I spend the summer around Boulder, Colorado, an area that is 90% unchurched. You find many more people “worshiping” on Sunday morning on a hiking trail, a mountain bike or in a stream with a fly rod than in churches around here. Christian Schwarz, the founder of Natural Church Development, wrote a wonderful little book called The Threefold Art of Experiencing God. It is the most concise and practical explanation of the Trinity I have ever seen.
In it, Schwarz posits that God reveals Himself to us in nature. If you want to understand the nature of God, study His creation. Creation revelation, he calls it. He says, “God revealed himself as Creator by leaving the marks of his handwriting on creation (Ps. 19:2; Rom 1:19f). One does not have to be a Christian in order to encounter this type of revelation. Whether I am a Muslim, Buddhist, atheist or Christian--when I turn to creation I can sense the fingerprints of the Creator.”
In my own spiritual journey, I came to believe in God as a young man during my travels in the Rocky Mountains. I have many unchurched friends out here who do sense God in the wilderness but cannot seem to find Him in church.
We receive a quarterly newsletter from the Rocky Mountain Nature Association, the volunteer organization that supports the Rocky Mountain National Park. I was intrigued by the cover story by the group’s leader, C. W. Bucholtz, entitled, “Are Parks for Everyone?” As I read the piece, I started thinking about church, asking the same questions he explores in the article. He starts this way:
A friend stopped by the office the other day to say hello. As he was leaving, his expression turned serious. “I hope you know how much the park means to me,” he said. “It never matters what mood I’m in when I visit the park. I always feel better by the time I leave. Being in the park makes me feel good. And the same goes for my family.”
Is that true of our churches?
He sounded so excited, it reminded me of a phrase attributed to the famed naturalist, John Muir: “Go to the mountains and get their glad tidings.”
How parks or mountains or nature itself touches out spirit is something most of us are probably somewhat reticent to discuss. So we talk around the subject. We turn to details. We talk about the elk. We fret about bark beetles or road repair. Almost for certain, we discuss any changes that met our eyes during a recent visit.
Change in national parks is mostly unwelcome. Change is never taken lightly, and coping with change upsets people.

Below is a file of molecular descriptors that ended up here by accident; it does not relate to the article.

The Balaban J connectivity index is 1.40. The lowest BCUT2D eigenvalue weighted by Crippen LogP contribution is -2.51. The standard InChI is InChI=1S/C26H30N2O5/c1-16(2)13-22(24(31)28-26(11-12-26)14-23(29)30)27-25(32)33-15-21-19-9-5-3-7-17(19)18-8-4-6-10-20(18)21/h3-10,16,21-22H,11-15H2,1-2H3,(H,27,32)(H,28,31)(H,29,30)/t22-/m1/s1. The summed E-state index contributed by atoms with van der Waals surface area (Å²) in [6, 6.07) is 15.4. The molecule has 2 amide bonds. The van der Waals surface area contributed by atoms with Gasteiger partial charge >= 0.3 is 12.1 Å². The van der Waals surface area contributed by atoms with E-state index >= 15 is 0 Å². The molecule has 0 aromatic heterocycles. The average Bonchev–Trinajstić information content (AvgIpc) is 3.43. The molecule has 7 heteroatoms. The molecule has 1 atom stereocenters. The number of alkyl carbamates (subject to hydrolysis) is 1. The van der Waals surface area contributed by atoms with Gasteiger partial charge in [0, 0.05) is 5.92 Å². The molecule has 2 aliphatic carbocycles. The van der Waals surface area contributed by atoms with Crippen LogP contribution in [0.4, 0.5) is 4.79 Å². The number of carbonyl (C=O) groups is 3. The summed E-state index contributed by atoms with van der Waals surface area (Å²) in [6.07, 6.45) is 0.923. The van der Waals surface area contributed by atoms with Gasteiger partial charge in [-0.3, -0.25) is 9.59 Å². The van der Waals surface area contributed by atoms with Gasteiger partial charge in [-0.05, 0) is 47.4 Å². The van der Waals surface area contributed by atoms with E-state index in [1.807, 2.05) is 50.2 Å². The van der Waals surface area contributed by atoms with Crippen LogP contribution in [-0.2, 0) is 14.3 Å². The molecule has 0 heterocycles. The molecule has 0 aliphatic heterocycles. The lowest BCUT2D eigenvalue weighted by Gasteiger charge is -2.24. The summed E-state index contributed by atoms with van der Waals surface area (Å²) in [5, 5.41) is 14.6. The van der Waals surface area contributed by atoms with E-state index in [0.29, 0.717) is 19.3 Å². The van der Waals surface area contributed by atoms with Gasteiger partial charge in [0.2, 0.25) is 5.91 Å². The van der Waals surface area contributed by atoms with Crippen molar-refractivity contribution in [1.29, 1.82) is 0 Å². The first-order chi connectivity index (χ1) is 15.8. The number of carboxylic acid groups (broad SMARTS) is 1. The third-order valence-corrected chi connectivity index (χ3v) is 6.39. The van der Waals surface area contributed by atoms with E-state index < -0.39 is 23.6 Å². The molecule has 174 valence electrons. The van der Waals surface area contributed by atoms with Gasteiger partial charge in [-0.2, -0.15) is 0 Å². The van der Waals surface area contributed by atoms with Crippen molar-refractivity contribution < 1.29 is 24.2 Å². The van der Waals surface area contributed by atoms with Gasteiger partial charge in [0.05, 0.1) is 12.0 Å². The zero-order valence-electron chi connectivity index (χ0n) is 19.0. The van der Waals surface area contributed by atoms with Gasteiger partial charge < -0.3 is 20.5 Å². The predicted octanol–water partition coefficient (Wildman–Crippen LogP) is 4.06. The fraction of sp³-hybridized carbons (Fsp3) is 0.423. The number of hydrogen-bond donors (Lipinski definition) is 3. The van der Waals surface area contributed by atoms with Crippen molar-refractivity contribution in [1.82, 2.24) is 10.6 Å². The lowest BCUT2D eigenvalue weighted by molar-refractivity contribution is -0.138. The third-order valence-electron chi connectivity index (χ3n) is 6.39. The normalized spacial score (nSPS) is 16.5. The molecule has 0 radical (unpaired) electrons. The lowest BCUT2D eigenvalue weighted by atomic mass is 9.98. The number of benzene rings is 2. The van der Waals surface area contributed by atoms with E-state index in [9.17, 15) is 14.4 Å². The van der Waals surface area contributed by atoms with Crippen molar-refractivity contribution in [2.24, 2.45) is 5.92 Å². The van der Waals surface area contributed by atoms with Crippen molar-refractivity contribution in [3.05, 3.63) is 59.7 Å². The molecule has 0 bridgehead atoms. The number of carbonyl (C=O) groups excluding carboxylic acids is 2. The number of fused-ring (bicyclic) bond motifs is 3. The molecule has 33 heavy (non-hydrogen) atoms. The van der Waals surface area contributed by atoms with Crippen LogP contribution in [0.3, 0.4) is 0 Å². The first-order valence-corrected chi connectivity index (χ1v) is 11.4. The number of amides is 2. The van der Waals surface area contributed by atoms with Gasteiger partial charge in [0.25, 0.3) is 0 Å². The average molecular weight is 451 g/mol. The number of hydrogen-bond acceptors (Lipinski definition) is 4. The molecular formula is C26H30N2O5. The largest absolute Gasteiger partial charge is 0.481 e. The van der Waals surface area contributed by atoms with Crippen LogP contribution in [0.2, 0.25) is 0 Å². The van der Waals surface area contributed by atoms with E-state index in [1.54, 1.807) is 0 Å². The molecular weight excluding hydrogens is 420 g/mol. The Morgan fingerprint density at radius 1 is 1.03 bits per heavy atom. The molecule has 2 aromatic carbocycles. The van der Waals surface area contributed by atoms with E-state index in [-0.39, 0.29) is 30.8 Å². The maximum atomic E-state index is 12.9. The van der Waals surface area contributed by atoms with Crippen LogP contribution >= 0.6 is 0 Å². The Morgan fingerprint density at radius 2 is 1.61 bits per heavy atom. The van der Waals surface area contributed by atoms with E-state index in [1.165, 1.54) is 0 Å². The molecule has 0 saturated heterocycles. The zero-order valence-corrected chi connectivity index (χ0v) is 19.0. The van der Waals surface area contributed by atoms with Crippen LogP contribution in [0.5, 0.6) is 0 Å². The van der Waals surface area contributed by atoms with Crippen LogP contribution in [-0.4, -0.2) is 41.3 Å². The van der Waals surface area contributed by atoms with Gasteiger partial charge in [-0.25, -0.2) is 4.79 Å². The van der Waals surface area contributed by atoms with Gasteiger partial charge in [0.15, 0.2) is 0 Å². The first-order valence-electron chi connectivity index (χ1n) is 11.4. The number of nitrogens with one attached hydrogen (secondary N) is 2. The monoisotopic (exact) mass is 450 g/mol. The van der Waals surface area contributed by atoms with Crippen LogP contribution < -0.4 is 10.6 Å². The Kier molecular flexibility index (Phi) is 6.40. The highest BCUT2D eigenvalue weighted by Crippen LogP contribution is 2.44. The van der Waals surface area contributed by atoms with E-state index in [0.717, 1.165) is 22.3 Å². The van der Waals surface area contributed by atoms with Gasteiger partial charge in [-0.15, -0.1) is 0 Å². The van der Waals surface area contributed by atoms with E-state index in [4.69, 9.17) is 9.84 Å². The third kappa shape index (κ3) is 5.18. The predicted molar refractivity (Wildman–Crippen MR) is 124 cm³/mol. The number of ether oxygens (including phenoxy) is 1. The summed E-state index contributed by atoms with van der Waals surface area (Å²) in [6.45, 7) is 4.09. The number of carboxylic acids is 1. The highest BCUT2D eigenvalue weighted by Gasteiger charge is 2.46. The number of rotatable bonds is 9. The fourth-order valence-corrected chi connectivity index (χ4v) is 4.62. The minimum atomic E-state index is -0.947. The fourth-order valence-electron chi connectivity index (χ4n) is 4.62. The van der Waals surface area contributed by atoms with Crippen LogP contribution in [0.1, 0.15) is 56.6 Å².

Sound familiar? He goes on to say:
Let’s go back to the fellow who stopped by my office. He didn’t comment about the changes he’d seen or about the elk or the restroom conditions. He cut directly to the heart of what a national park is all about. He told me what the park actually did to him. It made him feel good, he said, even better with every visit. And the park had performed that year after year.
Just take a moment to ponder the importance of that single impact. It says that just by sitting there, just by being a place dotted with Rocky Mountains, with lakes and forests and meadows, just by being home to wildlife, just by being kept mostly natural, this special place has the ability to make a person feel better.
I have not always been able to say that about my church experience, have you? Continuing, he says:
Can parks do that for everyone? In fact, are parks for everyone? Or, should they be open only to those who truly appreciate their significance and care enough to protect them.
I’ve seen churches function that way.
A few years ago, Joseph Sax wrote an insightful book, Mountains without Handrails. He argued that a primary use for places of such significance should be “reflective recreation.”
There’s the idea that this preserved landscape lifts the mind beyond the level of enjoyment, physical activity and the appreciation of scenery. It’s the belief that national parks can free the mind for contemplation.
In parks a person can step away from the human-made and stroll within the nature-made. Within our parks, among their mountains and forests and creeks, we find what is real and authentic and historic and natural.
One of the things we keep hearing about post-moderns is that they seek authenticity and often view the ancient as authentic. No wonder so many would rather spend their sabbath time in the wilderness, strolling within the God-made. Throughout the Bible, from Abraham to Moses to Jesus, people have gone to the mountains to seek God’s face.
In the wilderness you see none of the works of man; you gaze on the handiwork of God. And the shame is that over 90% of the visitors to our national parks never get more than 500 feet from a road. Of course, one could make the same observation about churches. How many really stop to sip deeply from the water of life? How many stop by for a quick spiritual fill-up before going on with life as usual?
Should such places be open to everyone? The answer is obvious. All are welcome! Should we expect visitors to come away feeling better than when they entered? I’ll emphatically say yes.
What if national parks really are for everyone? What if they really do make people feel better? What if they do provide a connecting point between people and nature? So what?
There’s that old phrase we learned in grade school about “life, liberty and the pursuit of happiness.” National parks may not teach every lesson found in textbooks nor do mountains and forests offer all the answers. But in majestic places like Rocky Mountain National Park, quiet natural spaces offer moments of peace where everyone is free to ponder the greatest questions of life.
Think about that last statement, “Moments of peace where everyone is free to ponder the greatest questions of life.” I wish we could say that about our churches.